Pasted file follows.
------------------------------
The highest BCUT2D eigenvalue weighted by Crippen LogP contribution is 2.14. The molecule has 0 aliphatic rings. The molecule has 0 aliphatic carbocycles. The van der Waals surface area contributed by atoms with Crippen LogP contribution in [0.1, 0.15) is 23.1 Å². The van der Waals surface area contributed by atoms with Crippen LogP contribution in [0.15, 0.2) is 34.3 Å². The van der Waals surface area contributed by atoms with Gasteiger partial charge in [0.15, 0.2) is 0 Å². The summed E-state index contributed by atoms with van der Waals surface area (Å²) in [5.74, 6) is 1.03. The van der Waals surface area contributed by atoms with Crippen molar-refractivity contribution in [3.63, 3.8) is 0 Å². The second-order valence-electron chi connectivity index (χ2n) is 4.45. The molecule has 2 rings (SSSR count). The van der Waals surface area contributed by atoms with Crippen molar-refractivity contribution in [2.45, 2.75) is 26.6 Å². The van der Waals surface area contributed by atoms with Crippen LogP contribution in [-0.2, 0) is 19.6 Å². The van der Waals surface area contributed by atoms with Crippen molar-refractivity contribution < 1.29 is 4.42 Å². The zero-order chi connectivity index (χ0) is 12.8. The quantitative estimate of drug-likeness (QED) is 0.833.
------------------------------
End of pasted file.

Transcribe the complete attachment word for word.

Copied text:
The highest BCUT2D eigenvalue weighted by Crippen LogP contribution is 2.14. The molecule has 0 aliphatic rings. The molecule has 0 aliphatic carbocycles. The van der Waals surface area contributed by atoms with Crippen LogP contribution in [0.1, 0.15) is 23.1 Å². The van der Waals surface area contributed by atoms with Crippen LogP contribution in [0.15, 0.2) is 34.3 Å². The van der Waals surface area contributed by atoms with Gasteiger partial charge in [0.15, 0.2) is 0 Å². The summed E-state index contributed by atoms with van der Waals surface area (Å²) in [5.74, 6) is 1.03. The van der Waals surface area contributed by atoms with Crippen molar-refractivity contribution in [3.63, 3.8) is 0 Å². The second-order valence-electron chi connectivity index (χ2n) is 4.45. The molecule has 2 rings (SSSR count). The van der Waals surface area contributed by atoms with Crippen molar-refractivity contribution in [2.45, 2.75) is 26.6 Å². The van der Waals surface area contributed by atoms with Crippen LogP contribution in [-0.2, 0) is 19.6 Å². The van der Waals surface area contributed by atoms with Crippen molar-refractivity contribution < 1.29 is 4.42 Å². The zero-order chi connectivity index (χ0) is 12.8. The quantitative estimate of drug-likeness (QED) is 0.833.